In the case of a contractual licence it is quite clear that, provided it remains possible for the commercial tenant to use the premises for the permitted purposes, the landlord is not bound to promote or protect the advantage which the tenant expects from them (HGZ 91, 54; 91, 31O; 94, 267). With particular reference to competition, the judgment in LZ 1914, 1028 states that the tenant is not normally entitled to have competitors kept out of the leased premises. Only if the contract is a special one, as evidenced by its express terms, the arrangement of the premises (as in the case of a public house) or some other consideration (reference omitted) will the landlord come under any such duty under paras 157, 242 BGB, and indeed, if the circumstances are very special, as they were in RGZ 119, 353, he may be in breach of contract (in the sense of para. 242 BGB) if he permits competition, outside the leased premises. But a landlord who owns several pieces of property does not normally, in letting one of them, promise not to permit competition in any other: to hold otherwise would make for difficulties in view of the fact that on the sale of any property, the landlord's duty devolves separately to its purchaser under para. 571 BGB.
The Court of Appeal was therefore in error; the statutory duty to afford the tenant the use of the leased property does not of itself embrace an obligation to protect him from competition, although in a special case such an obligation may arise under para. 242 BGB, as well as paras 133, 157 BGB. But in applying para. 157, 242 BGB, one must take into account all the relevant circumstances and not, as the Court of Appeal did, just the needs of the contractual licensee; it would be a severe restriction on the rights of the owner of property in a street devoted to one kind of business if he could not let his property to the practitioners of that very business.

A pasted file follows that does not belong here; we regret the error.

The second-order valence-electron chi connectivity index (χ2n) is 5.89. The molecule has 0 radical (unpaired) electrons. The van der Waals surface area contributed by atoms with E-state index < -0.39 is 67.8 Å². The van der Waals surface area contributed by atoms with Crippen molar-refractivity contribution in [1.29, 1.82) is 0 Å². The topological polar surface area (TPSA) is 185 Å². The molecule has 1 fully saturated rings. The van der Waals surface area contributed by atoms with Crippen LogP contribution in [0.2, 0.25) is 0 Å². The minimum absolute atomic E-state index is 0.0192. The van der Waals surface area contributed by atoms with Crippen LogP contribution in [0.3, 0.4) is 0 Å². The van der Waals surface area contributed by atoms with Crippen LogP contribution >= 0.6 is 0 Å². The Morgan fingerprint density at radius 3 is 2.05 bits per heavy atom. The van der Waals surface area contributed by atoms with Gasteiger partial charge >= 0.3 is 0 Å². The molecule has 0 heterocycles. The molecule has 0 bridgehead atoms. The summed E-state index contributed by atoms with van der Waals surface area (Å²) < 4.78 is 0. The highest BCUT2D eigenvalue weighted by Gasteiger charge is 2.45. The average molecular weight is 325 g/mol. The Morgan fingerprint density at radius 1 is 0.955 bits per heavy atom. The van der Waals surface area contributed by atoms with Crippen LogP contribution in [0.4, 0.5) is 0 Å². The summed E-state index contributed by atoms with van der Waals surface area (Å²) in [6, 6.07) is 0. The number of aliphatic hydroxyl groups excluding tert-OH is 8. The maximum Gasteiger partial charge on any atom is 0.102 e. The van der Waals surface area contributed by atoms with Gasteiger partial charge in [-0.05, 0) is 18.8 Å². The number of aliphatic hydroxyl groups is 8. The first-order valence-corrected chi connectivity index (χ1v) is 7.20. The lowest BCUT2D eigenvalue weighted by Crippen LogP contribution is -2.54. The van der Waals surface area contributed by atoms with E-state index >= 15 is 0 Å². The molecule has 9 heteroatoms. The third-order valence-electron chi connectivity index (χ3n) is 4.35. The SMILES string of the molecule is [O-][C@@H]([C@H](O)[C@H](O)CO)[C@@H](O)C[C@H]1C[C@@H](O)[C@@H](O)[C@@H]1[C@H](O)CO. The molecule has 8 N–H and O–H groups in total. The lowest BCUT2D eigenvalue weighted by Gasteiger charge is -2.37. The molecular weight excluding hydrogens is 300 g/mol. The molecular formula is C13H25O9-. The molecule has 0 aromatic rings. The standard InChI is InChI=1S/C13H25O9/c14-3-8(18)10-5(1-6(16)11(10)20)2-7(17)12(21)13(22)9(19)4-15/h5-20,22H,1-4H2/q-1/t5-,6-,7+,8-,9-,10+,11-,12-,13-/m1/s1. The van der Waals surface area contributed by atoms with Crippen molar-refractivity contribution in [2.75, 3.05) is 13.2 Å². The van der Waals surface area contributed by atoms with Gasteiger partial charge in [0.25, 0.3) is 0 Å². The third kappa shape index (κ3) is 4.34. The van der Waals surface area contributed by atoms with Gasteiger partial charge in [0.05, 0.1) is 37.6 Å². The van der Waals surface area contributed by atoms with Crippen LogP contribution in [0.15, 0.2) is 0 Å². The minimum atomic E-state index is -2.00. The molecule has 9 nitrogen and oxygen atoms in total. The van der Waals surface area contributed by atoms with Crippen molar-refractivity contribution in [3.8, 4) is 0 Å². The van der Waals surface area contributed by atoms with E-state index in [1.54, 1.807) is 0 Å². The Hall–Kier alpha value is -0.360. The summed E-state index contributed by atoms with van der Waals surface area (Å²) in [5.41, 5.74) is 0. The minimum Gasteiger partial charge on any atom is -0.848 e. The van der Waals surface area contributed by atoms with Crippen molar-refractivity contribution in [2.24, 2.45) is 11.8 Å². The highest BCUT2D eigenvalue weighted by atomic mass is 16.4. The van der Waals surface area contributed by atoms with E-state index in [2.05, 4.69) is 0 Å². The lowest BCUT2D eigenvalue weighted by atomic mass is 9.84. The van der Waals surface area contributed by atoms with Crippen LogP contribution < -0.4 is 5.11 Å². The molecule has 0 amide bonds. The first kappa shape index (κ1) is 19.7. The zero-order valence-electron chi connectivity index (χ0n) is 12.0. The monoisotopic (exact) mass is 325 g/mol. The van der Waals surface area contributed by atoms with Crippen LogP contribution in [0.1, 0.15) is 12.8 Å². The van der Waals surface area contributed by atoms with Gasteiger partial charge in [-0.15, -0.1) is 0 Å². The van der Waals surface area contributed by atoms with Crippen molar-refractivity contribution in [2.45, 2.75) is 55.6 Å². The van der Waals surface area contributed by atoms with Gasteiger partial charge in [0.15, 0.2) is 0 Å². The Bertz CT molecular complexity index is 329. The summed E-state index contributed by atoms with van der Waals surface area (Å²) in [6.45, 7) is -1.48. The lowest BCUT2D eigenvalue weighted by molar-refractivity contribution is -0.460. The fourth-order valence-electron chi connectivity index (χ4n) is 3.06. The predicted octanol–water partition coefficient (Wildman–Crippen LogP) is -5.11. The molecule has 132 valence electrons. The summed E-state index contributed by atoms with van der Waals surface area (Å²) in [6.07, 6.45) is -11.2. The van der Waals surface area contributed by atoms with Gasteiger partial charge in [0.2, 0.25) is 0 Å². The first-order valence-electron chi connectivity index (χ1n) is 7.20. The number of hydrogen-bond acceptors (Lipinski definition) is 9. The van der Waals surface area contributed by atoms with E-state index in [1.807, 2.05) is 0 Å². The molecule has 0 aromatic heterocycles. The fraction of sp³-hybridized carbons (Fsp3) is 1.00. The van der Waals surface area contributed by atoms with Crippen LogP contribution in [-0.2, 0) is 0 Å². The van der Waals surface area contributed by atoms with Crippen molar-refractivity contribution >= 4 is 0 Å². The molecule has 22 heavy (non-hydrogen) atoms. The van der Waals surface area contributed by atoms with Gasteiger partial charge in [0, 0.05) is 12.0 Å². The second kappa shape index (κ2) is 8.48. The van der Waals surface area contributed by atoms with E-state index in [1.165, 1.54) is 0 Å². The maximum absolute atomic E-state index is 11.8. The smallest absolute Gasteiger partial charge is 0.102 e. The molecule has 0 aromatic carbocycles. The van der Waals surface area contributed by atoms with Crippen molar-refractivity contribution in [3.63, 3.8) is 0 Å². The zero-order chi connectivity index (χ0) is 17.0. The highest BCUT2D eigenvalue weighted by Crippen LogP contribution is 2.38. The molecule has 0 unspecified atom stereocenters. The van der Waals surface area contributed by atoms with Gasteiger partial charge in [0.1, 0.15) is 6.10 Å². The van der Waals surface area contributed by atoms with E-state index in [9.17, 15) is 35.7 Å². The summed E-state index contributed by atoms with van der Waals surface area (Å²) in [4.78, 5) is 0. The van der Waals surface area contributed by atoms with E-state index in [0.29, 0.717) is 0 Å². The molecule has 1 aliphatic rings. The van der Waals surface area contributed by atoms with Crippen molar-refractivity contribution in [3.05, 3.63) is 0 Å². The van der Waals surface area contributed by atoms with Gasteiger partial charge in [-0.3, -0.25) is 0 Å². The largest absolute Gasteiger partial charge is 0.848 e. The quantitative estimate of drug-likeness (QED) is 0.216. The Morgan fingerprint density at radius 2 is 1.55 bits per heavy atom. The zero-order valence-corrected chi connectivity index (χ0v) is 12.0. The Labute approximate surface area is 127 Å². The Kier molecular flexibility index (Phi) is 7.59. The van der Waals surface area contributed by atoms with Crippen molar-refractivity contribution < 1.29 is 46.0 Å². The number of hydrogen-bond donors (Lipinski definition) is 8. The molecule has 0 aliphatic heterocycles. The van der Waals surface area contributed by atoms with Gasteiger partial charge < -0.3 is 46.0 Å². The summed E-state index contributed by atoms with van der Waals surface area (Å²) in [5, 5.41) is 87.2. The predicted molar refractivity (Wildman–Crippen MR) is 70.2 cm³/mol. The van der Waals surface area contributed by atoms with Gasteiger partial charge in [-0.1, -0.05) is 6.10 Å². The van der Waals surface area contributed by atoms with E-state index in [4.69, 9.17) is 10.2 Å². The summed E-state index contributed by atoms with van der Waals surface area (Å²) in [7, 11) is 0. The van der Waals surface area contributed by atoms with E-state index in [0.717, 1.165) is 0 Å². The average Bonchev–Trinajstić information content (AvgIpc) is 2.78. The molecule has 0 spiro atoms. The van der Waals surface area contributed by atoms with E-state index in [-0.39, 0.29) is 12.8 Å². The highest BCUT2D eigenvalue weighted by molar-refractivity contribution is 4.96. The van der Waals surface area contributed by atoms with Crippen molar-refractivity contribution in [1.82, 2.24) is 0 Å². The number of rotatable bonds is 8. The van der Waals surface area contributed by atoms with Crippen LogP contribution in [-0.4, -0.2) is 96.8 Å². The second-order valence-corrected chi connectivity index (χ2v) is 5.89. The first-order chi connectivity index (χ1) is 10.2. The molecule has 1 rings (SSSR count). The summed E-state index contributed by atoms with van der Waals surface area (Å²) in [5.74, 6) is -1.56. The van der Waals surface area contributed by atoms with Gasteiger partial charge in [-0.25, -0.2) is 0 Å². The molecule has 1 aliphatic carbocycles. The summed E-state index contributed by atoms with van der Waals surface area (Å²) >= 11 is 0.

In this case we cannot establish and define the defendant's duty without a fresh evaluation of the interests of both parties, and an examination of the way the contract between them came into being. If it appears that the defendant should have taken some account of the plaintiff's interests when he was letting no. 67, then one must look into his contract with L. in order to see whether he can really be expected to terminate it, and perhaps pay L. an indemnity. While the appellant is wrong to say that such a remedy lies only for faulty breach of contract and not in specific performance, it would nevertheless be an unacceptable extension of the landlord's duty to protect his tenant from competition to hold that although the defendant was not guilty of any faulty breach of contract, he was nevertheless bound, as against the plaintiff, to terminate his contract with L., no matter what the cost. On the question of breach of contract, the appellant is right to point out that the letters of the parties in September 1929 must be taken in to account. The case must be decided afresh in the light of these observations.
This page last updated Thursday, 01-Dec-2005 11:04:43 CST. Copyright 2007. All rights reserved.